2. Distributive transactions transfer income or wealth between units of the economy. They include property income, taxes and subsidies, social contributions and benefits and other current or capital transfers.

3. Financial transactions differ from distributive transactions in that they relate to transactions in financial claims, whereas distributive transactions are unrequited. The main categories in the classification of financial instruments are monetary gold and special drawing rights; currency and deposits; securities other than shares; loans; shares and other equity; insurance and pension funds reserves; and other accounts receivable/payable.

Sequence of accounts[edit]

Transactions can be grouped broadly according to purpose in the following accounts; the production account displays the transactions involved in the generation of income by the production of goods and services. For each of the four sectors (the rest of the world does not have a production account), the balancing item, gross value added, is shown as output less intermediate consumption. Gross value added at basic prices for each sector differs from gross domestic product for the UK total economy. The difference occurs because taxes less subsidies on products are not included in the production account by sector and are instead included within resources for the UK total economy. The sum of gross value added and taxes less subsidies on products for the UK economy is equal to GDP at market prices. The distribution and use of income accounts exist for all the institutional sectors. These accounts describe the distribution and redistribution of income and its use in the form of final consumption. The distribution and use of income are analysed in four stages, each of which is presented as a separate account.

1. Generation of income account - This is the first of the distribution and use of income accounts and shows the sectors and industries which are the source of income. The generation of income account details how value added is distributed in the form of labour costs (compensation of employees) and taxes minus subsidies on production. The balance is gross operating surplus (plus mixed income in the household sector), which is the surplus or deficit on production activities before interest, rent and income taxes. Gross operating surplus is therefore the income which units obtain from their own use of the production facilities.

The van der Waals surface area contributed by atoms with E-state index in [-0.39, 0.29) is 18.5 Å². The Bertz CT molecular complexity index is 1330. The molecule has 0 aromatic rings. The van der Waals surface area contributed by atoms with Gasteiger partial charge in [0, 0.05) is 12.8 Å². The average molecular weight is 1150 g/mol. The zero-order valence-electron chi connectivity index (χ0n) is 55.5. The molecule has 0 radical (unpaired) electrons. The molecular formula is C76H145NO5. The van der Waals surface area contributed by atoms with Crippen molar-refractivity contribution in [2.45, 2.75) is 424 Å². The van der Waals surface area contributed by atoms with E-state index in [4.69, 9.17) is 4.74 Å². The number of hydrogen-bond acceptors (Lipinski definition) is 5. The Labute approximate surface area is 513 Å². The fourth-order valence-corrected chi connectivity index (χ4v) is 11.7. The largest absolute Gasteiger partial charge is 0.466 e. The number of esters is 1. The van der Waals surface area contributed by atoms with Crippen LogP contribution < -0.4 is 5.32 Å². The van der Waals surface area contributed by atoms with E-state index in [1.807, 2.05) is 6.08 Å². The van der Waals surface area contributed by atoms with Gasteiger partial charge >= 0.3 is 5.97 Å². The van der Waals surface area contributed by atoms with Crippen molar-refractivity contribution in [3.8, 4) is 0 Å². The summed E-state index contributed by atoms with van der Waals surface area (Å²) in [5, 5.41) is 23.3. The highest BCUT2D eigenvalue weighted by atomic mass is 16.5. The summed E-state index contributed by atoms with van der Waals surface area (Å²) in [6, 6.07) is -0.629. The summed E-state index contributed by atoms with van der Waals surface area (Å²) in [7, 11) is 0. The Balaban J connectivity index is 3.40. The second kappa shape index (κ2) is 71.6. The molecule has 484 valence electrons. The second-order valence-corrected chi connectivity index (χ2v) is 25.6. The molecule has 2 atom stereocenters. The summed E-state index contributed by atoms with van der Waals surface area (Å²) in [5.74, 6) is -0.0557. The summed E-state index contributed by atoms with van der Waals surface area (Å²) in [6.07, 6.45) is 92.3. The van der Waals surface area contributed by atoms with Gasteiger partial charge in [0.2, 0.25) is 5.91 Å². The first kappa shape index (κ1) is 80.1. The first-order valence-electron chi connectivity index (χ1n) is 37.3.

2. Allocation of primary income account -This account shows the resident units and institutional sectors as recipients rather than producers of primary income. It demonstrates the extent to which operating surpluses are distributed (for example by dividends) to the owners of the enterprises. Also recorded in this account is the property income received by an owner of a financial asset in return for providing funds to, or putting a tangible non-produced asset at the disposal of, another unit. The receipt by government of taxes on production less subsidies is shown in resources. The resources side of this account includes the components of the income approach to measuring gross domestic product and is the starting point for the quarterly sector accounts. The accounts also include property income recorded as both resources for receipts and uses for payments. The balance of this account is the gross balance of primary income for each sector. If the gross balance of primary income is aggregated across all sectors of the UK economy, the result is gross national income.